Wednesday, May 13, 2015

Review: Black Iris

Black Iris by Leah Raeder


It only took one moment of weakness for Laney Keating’s world to fall apart. One stupid gesture for a hopeless crush. Then the rumors began. Slut, they called her. Queer. Psycho. Mentally ill, messed up, so messed up even her own mother decided she wasn't worth sticking around for.

If Laney could erase that whole year, she would. College is her chance to start with a clean slate.

She's not looking for new friends, but they find her: charming, handsome Armin, the only guy patient enough to work through her thorny defenses—and fiery, filterless Blythe, the bad girl and partner in crime who has thorns of her own.

But Laney knows nothing good ever lasts. When a ghost from her past resurfaces—the bully who broke her down completely—she decides it's time to live up to her own legend. And Armin and Blythe are going to help.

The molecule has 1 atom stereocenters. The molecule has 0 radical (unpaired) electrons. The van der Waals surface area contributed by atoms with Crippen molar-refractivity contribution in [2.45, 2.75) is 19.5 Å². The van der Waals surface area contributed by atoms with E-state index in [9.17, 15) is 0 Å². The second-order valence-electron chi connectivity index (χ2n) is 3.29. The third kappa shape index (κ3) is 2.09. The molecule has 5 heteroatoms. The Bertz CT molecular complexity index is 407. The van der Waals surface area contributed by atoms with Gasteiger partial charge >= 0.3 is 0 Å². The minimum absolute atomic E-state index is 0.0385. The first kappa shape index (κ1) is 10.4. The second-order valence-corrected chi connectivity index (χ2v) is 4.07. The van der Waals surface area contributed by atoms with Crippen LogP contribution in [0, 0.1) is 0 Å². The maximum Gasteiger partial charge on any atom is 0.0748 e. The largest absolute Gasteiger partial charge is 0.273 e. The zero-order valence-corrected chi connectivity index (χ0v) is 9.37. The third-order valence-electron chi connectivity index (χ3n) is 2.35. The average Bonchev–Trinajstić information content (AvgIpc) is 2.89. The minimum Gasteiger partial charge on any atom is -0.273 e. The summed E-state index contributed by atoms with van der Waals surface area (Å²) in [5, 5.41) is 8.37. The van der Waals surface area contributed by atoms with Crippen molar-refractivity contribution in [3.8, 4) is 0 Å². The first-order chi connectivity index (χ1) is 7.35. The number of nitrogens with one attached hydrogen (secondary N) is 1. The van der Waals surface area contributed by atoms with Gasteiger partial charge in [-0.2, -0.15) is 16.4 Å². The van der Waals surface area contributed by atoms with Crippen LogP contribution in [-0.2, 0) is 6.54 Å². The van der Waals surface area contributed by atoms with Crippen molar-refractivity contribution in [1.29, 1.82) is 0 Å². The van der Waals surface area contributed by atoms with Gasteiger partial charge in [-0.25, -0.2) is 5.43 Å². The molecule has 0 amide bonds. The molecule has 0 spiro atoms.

Which was the plan all along.

Because the rumors are true. Every single one. And Laney is going to show them just how true.

She's going to show them all.


My rating:
5 of 5 stars

I am not the heroine of this story.
And I’m not trying to be cute. It’s the truth. I’m diagnosed borderline and seriously fucked-up. I hold grudges. I bottle my hate until it ferments into poison, and then I get high off the fumes. I’m completely dysfunctional and that’s the way I like it, so don’t expect a character arc where I finally find Redemption, Growth, and Change, or learn How to Forgive Myself and Others.
Fuck forgiveness.

Hands down. This is probably the best book I've read in 2015 and it will be difficult to top this read.

I'm going to admit something: When I first discovered this book, I didn't want to read it. The synopsis sounded interesting, but recently I had been terribly disappointed by a NA book and the (I'm a little ashamed of admitting this now; I've told you I've changed a lot in a little time) LGBT tag kind of repelled me. Now it doesn't – in fact, now I look for books that address those themes--, but it did back then, and it prevented me from shelving this.